By Sean Rushton
Investors Business Daily
The world has suffered a decade of financial bubble, crash, and anemic economic growth, driven in part by large swings in the value of the dollar in relation to other major currencies. To raise economic growth requires restoring confidence that going forward, the dollar's exchange rate with other top economies will be more stable.
Ending currency volatility will require leadership from the U.S. Treasury, which has responsibility for the dollar's international value. This is a key opportunity for Treasury Secretary Steve Mnuchin and his team to improve economic growth and financial stability.
Three areas unaddressed by recent presidential administrations cry for attention.
1.) The world's two largest currency issuers, the United States and the euro area, together represent about 40% of world GDP. Many other nations — China, the Persian Gulf states, Hong Kong, parts of Eastern Europe and Africa — fix their currencies to one of these titans, creating extended dollar and euro blocs that represent at least two-thirds of global output.
For this reason, the dollar-euro exchange rate is the most important price in the world, says Nobel Prize-winning economist Robert Mundell. It strongly influences global asset prices, financial conditions, and trade flows. Along with prices for key commodities like oil, the dollar-euro price is an essential, real-time market signal of monetary conditions.
Over the last decade, the dollar-euro rate has been highly unstable, seesawing by about 20% eight times since 2007. When the U.S. Federal Reserve eases, the dollar depreciates, when it stops, the dollar springs back up, pushing down prices and slowing the economy.
As a result, market expectations of dollar appreciation have meant a weak recovery. Who can make long-term capital expenditures or investment in such conditions? Is it any wonder monetary velocity — the speed with which currency moves through the economy — remains at crisis level, despite enormous efforts at monetary easing?
Just as President Reagan's Treasury Secretary James Baker announced the Plaza Accord to realign and stabilize the dollar relative to the German and Japanese currencies in 1985, the current Treasury Department should stabilize the world monetary system by announcing a dollar-euro stability pact, as soon as possible.
2.) The relationship between the dollar and the Chinese yuan likewise needs attention.
Beijing was wise more than 20 years ago to peg its currency to the U.S. dollar. Lacking a deep financial system of its own, it recognized that its best bet to avoid destabilizing speculative attacks was to delegate its monetary policy to the Federal Reserve. By joining the dollar bloc, China has achieved internal financial stability that has allowed it to grow rapidly for two decades, alleviating grinding poverty and turning it into an economic powerhouse.
China's dollar peg has also been a significant source of global financial stability, as past Treasury secretaries have recognized.
But, the China-U.S. currency bloc is now at risk, for two reasons.
First, the dollar appreciated sharply versus the euro and other major currencies beginning in late 2014. That translated into tighter monetary policy for China and some loss of competitiveness by Chinese exporters.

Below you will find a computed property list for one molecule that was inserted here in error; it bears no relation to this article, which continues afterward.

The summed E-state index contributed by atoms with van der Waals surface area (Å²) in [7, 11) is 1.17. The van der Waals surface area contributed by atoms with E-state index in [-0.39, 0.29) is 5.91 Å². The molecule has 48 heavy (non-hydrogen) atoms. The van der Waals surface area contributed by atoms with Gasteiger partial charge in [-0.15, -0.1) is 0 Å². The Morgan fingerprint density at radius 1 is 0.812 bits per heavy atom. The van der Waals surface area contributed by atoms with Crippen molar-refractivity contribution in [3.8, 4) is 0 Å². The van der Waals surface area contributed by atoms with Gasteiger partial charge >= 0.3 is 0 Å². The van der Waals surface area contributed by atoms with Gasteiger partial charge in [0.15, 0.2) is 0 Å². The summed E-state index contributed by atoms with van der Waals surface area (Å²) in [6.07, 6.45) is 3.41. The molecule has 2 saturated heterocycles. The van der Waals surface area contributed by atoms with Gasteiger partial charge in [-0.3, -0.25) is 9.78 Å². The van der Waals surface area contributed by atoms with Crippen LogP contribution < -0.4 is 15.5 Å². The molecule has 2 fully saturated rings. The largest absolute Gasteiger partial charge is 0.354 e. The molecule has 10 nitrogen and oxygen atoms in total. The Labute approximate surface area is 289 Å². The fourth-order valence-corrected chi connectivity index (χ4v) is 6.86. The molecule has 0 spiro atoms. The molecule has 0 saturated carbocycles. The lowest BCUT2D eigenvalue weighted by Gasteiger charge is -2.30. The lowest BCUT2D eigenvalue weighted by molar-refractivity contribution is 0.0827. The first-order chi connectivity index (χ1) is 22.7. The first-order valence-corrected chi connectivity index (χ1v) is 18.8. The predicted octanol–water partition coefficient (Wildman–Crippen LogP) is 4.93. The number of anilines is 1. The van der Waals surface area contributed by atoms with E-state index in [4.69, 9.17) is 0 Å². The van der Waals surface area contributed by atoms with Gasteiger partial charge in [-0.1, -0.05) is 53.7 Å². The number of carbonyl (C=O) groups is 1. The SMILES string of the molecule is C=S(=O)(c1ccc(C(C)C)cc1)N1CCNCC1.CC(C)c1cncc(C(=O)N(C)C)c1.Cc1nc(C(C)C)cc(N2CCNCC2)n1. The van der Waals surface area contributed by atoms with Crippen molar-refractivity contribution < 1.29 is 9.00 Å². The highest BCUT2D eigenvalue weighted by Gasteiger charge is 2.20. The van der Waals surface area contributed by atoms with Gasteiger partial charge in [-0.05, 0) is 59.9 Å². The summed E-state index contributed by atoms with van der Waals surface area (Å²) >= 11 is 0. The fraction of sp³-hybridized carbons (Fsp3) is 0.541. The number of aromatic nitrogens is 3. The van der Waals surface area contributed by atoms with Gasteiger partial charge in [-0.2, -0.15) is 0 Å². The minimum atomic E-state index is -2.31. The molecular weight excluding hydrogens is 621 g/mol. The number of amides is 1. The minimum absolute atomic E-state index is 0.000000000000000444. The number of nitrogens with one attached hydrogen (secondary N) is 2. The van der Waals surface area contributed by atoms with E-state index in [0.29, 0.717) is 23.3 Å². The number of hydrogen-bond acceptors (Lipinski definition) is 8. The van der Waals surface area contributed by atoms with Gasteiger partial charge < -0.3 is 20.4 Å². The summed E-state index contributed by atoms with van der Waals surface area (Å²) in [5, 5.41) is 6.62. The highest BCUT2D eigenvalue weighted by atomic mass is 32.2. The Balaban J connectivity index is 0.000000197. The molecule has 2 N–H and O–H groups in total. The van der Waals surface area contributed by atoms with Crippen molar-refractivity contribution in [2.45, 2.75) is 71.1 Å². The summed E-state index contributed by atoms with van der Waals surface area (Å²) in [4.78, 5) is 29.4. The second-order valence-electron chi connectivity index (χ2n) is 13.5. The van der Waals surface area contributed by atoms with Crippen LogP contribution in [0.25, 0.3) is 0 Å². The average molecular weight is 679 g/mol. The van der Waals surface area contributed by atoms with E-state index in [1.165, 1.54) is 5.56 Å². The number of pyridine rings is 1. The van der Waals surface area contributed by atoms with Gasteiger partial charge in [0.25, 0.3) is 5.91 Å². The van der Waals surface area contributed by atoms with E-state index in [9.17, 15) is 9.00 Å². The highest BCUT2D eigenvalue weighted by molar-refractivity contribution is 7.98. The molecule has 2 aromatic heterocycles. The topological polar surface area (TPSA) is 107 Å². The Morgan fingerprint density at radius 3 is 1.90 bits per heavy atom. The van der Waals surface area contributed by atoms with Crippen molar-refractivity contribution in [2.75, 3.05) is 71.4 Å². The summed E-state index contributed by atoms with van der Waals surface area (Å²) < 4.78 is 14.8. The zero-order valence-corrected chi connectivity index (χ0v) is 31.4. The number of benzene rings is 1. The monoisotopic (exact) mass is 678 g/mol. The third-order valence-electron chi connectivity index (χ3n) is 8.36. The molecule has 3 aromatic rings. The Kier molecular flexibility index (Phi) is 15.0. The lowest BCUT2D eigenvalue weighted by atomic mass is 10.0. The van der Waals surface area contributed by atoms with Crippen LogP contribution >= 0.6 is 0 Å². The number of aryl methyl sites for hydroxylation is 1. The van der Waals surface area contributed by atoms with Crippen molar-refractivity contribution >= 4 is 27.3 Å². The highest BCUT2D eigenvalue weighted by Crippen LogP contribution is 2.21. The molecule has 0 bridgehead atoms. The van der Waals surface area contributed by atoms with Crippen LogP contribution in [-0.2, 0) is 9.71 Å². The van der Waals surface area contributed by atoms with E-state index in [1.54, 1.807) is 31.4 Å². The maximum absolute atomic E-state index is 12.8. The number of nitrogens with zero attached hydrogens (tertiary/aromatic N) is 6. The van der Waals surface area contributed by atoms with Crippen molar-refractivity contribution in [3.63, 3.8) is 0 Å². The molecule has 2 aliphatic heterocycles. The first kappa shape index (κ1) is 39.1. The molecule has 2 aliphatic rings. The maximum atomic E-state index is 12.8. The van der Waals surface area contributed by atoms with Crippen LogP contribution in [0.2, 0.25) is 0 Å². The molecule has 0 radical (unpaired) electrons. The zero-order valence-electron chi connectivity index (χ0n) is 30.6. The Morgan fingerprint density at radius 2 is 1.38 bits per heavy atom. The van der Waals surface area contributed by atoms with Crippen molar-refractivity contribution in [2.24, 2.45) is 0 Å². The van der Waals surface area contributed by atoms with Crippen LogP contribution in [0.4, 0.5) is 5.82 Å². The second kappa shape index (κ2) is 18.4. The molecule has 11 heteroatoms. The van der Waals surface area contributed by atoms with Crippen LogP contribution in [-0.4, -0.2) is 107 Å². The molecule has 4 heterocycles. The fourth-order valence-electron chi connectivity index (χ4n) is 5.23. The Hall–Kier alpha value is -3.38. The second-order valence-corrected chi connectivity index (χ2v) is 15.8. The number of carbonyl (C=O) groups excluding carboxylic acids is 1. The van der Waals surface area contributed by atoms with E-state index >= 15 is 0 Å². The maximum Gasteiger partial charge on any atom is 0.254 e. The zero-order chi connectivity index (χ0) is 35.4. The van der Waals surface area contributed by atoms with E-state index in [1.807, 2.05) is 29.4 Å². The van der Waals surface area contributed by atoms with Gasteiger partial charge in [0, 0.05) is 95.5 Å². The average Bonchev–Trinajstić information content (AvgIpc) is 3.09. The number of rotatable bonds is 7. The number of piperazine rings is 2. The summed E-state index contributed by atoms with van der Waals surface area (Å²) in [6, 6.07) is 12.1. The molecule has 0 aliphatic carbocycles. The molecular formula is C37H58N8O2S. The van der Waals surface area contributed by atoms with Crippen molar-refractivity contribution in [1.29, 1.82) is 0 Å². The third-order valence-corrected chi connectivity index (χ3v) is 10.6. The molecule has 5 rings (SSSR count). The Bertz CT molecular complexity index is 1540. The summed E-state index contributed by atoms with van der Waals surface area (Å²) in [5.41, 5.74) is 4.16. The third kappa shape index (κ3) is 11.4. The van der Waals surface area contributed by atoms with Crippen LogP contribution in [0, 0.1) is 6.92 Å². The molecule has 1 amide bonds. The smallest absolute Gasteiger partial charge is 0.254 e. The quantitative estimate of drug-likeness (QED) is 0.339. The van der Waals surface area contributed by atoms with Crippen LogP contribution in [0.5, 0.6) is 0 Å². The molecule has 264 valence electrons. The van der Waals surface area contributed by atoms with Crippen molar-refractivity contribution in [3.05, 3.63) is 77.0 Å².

Second, the People's Bank of China (PBOC) has used domestic monetary policy more actively in recent years. Independent monetary policy and a stable exchange rate cannot coexist for long, and China has sought to staunch the outflow from the yuan with capital controls and by buying up its own currency, spending almost $1 trillion of its foreign exchange reserves last year.
If history teaches anything — George Soros breaking the Bank of England in 1992, the collapse of Argentina's faux currency board in 2001 — it is that pegged exchange rates cannot survive if a central bank also conducts an activist domestic monetary policy.
Markets are now betting that the yuan will depreciate significantly, perhaps after the Communist Party's twice-per-decade national conference this fall. A major yuan decline could lead to a financial crisis in Asia or spark a trade war with the U.S.
So, will the Treasury Department address this issue before it becomes a crisis? Specifically, will the U.S. encourage the PBOC to recommit to a stable exchange rate with the U.S. if the dollar-euro rate has been stabilized?
3.) The world's fourth largest economy, Japan, has been pummeled by its overvalued exchange rate for 25 years. In the 1980s, Japan agreed to tighten monetary policy and raise the yen versus the dollar. But it wildly overshot, and the yen soared from 240 per dollar in 1985 to 80 in 1995 — a three-fold increase. The result of this huge appreciation was two decades of falling prices, ultralow interest rates, and economic malaise.
Japan's case demonstrates that neither fiscal stimulus nor temporary monetary easing can fundamentally realign an overvalued exchange rate. The only way out is to permanently break market expectations of appreciation, by realigning the yen down to a healthy level versus the dollar, followed by long-term stability.
Once there is a currency stability pact — a new Plaza Accord — among the U.S., eurozone, and China, why not roll in Japan as well?
Exchange rate stability with a low, common rate of inflation among the major economies would end a decade of volatility, crisis, and malaise. It would help inaugurate a new era of optimal capital flows, open trade, and strong growth for the U.S.
The question is, will the Treasury Department take the lead?
Rushton is director of the Project on Exchange Rates and the Dollar at the Jack Kemp Foundation.